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Last updated on April 16, 2014 at 11:13 EDT

Orhan Pamuk and Dog Son of Dog: Voices From the Other Side of the Border

September 10, 2010

LOS ANGELES, Sept. 10 /PRNewswire/ — In a forthcoming novel of ideas mirroring the breakneck paradigm shifts of the 21st century, Los Angeles writer Armen Melikian engages in a direct conversation with Turkish author Orhan Pamuk’s Snow. Melikian’s novel, titled Journey to Virginland, tackles a broad array of philosophical, religious, political, sexual, and gender issues discussed by Pamuk, and in a sense continues Snow’s narrative on the other side of the border from Kars. Melikian’s antihero, a modern day Diogenes called Dog, substantially widens the scope of the investigation which Pamuk’s protagonist, Ka, has undertaken to expose a reactionary cultural milieu that has spawned an epidemic of suicides by young women.

Melikian is a prodigious new voice in American literature. Commenting on his debut novel, Paul McCarthy, a professor of literature at Ulster University and a New York Times bestselling author, writes, “I am struck by the extraordinary writing, vision, and, perhaps rarest of all, originality of Journey to Virginland. In the best sense, I’m reminded of George Orwell’s classics, and other authors of similar stature, though there is no true parallel possible with a novel as unique in concept and execution as Journey to Virginland.”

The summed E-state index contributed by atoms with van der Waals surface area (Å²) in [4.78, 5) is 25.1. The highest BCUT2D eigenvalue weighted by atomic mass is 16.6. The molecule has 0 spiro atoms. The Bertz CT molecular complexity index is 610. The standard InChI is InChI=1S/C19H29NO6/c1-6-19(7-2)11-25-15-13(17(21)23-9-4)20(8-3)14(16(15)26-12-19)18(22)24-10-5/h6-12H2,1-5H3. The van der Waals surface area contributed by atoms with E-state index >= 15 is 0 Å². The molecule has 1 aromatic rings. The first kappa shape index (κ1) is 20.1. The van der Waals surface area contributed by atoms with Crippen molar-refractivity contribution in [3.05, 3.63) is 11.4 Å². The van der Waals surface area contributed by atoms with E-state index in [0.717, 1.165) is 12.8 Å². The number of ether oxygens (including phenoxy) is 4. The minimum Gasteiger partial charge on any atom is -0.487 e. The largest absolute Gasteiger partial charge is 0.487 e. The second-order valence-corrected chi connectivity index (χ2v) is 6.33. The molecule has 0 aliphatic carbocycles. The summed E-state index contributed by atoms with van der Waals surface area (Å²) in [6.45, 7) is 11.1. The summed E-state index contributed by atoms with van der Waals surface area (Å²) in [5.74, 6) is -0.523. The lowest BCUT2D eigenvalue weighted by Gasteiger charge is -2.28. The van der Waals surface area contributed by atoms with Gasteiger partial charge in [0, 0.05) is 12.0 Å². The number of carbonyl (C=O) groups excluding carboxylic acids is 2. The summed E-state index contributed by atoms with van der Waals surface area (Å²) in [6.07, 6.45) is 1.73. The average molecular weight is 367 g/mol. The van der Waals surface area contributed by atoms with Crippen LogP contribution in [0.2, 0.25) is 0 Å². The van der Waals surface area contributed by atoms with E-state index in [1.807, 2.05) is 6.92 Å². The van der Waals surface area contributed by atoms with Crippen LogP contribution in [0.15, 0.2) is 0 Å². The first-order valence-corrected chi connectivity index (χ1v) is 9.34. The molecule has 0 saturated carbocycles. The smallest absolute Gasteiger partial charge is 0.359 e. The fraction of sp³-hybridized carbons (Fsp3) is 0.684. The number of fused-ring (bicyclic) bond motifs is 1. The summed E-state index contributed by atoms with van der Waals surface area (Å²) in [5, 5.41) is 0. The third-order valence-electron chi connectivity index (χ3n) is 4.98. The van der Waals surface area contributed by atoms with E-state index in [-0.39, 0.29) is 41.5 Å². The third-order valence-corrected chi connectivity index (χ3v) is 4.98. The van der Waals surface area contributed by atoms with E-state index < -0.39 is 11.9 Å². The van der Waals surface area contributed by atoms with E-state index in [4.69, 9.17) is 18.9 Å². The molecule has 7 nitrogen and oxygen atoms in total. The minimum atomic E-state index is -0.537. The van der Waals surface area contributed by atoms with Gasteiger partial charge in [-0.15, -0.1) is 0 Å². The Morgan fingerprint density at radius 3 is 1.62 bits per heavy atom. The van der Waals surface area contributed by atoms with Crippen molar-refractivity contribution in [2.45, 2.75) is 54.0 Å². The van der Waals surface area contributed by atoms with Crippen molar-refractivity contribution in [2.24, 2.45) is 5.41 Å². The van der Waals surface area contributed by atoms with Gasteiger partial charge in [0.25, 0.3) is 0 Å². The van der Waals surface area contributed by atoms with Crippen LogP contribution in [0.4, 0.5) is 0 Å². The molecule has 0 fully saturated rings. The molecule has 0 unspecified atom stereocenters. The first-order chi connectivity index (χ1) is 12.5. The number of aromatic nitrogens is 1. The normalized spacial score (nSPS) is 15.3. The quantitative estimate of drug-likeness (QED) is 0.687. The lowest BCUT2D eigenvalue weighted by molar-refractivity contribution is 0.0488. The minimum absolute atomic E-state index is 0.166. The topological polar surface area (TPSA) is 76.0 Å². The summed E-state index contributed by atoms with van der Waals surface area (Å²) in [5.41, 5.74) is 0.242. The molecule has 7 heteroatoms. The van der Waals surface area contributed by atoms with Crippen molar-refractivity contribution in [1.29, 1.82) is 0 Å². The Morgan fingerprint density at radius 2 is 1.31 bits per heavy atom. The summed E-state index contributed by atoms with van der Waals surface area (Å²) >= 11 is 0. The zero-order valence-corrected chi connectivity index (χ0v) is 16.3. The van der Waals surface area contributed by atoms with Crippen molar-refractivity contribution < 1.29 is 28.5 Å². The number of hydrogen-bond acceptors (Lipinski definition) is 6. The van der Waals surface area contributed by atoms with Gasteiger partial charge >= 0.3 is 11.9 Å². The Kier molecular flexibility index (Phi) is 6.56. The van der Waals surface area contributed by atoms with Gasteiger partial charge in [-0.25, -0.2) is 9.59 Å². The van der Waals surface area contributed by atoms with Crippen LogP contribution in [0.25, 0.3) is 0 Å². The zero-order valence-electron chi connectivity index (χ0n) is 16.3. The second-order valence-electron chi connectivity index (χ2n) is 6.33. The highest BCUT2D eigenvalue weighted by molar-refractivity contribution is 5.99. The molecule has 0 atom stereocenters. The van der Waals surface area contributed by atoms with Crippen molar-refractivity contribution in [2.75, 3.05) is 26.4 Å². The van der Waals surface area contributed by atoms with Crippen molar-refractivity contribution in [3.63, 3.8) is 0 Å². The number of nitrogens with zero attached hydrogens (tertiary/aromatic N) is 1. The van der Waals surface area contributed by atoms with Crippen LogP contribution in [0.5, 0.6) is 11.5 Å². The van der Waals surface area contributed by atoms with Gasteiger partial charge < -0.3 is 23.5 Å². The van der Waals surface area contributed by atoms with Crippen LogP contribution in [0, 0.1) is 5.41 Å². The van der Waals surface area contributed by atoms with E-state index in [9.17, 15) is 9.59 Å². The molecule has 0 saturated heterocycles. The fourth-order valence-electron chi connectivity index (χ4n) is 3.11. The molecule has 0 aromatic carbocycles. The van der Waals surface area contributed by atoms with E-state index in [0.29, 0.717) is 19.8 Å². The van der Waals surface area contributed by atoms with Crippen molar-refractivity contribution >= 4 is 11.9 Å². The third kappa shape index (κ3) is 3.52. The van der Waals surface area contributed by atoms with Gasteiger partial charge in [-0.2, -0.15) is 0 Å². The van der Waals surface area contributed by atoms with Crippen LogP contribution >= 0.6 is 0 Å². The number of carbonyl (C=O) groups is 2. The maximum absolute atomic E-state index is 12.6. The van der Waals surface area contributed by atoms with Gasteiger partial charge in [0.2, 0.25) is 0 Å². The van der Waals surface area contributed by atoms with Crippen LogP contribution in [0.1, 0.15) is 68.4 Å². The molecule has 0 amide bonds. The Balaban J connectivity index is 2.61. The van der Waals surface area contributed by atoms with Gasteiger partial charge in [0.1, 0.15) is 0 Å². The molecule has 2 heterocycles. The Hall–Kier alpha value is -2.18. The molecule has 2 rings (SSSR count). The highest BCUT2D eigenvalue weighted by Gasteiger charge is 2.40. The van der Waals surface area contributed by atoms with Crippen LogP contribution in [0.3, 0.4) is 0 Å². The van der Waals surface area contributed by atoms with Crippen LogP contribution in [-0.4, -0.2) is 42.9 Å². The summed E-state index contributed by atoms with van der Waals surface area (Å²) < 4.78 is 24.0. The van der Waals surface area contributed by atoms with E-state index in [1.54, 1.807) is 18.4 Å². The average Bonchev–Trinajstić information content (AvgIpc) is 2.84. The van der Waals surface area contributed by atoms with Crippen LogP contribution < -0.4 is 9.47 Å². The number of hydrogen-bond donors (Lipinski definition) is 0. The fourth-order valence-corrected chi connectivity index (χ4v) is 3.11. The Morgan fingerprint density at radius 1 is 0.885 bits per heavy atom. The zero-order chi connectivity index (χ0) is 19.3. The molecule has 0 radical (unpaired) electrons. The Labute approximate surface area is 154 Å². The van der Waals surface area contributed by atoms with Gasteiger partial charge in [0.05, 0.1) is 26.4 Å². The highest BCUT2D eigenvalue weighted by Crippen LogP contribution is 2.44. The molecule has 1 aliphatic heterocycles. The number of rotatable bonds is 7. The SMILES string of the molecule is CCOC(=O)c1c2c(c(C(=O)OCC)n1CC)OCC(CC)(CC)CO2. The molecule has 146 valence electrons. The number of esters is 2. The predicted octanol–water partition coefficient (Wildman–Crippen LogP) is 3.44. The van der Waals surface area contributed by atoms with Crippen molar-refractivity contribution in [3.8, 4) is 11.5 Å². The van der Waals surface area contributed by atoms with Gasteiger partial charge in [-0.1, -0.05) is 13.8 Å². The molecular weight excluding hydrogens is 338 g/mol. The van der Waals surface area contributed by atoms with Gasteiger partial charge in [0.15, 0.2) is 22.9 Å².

Pamuk’s story takes place mostly in Turkey’s Kars region; Melikian’s novel unfolds in neighboring Armenia. Both societies have for centuries shared Ottoman rule. Both Melikian and Pamuk have been at turns acclaimed and ostracized in their homelands. Melikian lived in Armenia for three years before being exiled as a result of his devilishly iconoclastic writings.

Yet Armenia is but a point of departure in Melikian’s far-reaching critical compass. Soon enough, the reader is given a box seat before the seismic shifts of our times, the pivotal cultural and spiritual failures of a world held hostage to hypercapitalism, post-9/11 realpolitik, and an ominous resurgence of nationalism and religious extremism.

Journey to Virginland stands apart by the exhilarating paths of change which it proposes. Its dazzling scope, sheer storytelling prowess, and expansion of the novelistic endeavor as an artistic medium per se, establish this novel as a rare literary enterprise.

For more information about Orhan Pamuk’s unexpectedly appearing and archetypal “double,” whom Pamuk once searched for in Istanbul, or to get your copy of Journey to Virginland, visit www.JourneyToVirginland.com

SOURCE Armen Melikian


Source: newswire